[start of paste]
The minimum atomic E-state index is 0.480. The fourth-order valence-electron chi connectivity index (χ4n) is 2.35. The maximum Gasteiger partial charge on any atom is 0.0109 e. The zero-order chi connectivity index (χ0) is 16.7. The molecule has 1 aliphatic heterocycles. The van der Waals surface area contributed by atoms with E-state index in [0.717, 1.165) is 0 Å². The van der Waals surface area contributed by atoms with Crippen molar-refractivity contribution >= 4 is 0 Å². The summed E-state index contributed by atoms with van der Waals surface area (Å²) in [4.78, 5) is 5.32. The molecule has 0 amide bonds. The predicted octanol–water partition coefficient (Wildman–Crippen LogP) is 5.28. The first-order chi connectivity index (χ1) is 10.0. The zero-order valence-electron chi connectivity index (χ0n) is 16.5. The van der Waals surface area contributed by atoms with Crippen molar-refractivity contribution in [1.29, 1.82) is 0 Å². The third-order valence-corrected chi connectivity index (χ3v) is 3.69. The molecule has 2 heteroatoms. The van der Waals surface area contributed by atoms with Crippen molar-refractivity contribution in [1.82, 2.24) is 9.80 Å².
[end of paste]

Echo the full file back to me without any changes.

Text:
The minimum atomic E-state index is 0.480. The fourth-order valence-electron chi connectivity index (χ4n) is 2.35. The maximum Gasteiger partial charge on any atom is 0.0109 e. The zero-order chi connectivity index (χ0) is 16.7. The molecule has 1 aliphatic heterocycles. The van der Waals surface area contributed by atoms with E-state index in [0.717, 1.165) is 0 Å². The van der Waals surface area contributed by atoms with Crippen molar-refractivity contribution >= 4 is 0 Å². The summed E-state index contributed by atoms with van der Waals surface area (Å²) in [4.78, 5) is 5.32. The molecule has 0 amide bonds. The predicted octanol–water partition coefficient (Wildman–Crippen LogP) is 5.28. The first-order chi connectivity index (χ1) is 10.0. The zero-order valence-electron chi connectivity index (χ0n) is 16.5. The van der Waals surface area contributed by atoms with Crippen molar-refractivity contribution in [1.29, 1.82) is 0 Å². The third-order valence-corrected chi connectivity index (χ3v) is 3.69. The molecule has 2 heteroatoms. The van der Waals surface area contributed by atoms with Crippen molar-refractivity contribution in [1.82, 2.24) is 9.80 Å².